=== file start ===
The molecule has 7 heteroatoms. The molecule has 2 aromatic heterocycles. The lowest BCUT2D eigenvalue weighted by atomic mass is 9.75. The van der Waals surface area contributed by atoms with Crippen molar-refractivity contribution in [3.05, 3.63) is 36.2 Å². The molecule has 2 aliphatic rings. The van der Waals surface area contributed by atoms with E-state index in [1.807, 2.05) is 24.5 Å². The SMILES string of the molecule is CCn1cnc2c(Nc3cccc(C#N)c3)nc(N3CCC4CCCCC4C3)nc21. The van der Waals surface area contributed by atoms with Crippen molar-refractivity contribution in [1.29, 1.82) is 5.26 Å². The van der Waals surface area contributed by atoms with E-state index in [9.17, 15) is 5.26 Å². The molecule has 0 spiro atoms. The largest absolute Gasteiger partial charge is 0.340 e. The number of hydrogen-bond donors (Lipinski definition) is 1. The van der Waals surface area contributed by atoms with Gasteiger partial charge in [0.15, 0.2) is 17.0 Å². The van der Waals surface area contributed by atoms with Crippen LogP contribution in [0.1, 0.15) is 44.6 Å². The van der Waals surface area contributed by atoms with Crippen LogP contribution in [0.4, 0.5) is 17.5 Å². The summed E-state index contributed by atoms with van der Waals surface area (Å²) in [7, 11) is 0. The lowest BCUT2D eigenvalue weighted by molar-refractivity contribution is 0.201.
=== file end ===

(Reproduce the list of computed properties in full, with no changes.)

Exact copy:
The molecule has 7 heteroatoms. The molecule has 2 aromatic heterocycles. The lowest BCUT2D eigenvalue weighted by atomic mass is 9.75. The van der Waals surface area contributed by atoms with Crippen molar-refractivity contribution in [3.05, 3.63) is 36.2 Å². The molecule has 2 aliphatic rings. The van der Waals surface area contributed by atoms with E-state index in [1.807, 2.05) is 24.5 Å². The SMILES string of the molecule is CCn1cnc2c(Nc3cccc(C#N)c3)nc(N3CCC4CCCCC4C3)nc21. The van der Waals surface area contributed by atoms with Crippen molar-refractivity contribution in [1.29, 1.82) is 5.26 Å². The van der Waals surface area contributed by atoms with E-state index in [9.17, 15) is 5.26 Å². The molecule has 0 spiro atoms. The largest absolute Gasteiger partial charge is 0.340 e. The number of hydrogen-bond donors (Lipinski definition) is 1. The van der Waals surface area contributed by atoms with Gasteiger partial charge in [0.15, 0.2) is 17.0 Å². The van der Waals surface area contributed by atoms with Crippen LogP contribution in [0.1, 0.15) is 44.6 Å². The van der Waals surface area contributed by atoms with Crippen LogP contribution in [0.4, 0.5) is 17.5 Å². The summed E-state index contributed by atoms with van der Waals surface area (Å²) in [7, 11) is 0. The lowest BCUT2D eigenvalue weighted by molar-refractivity contribution is 0.201.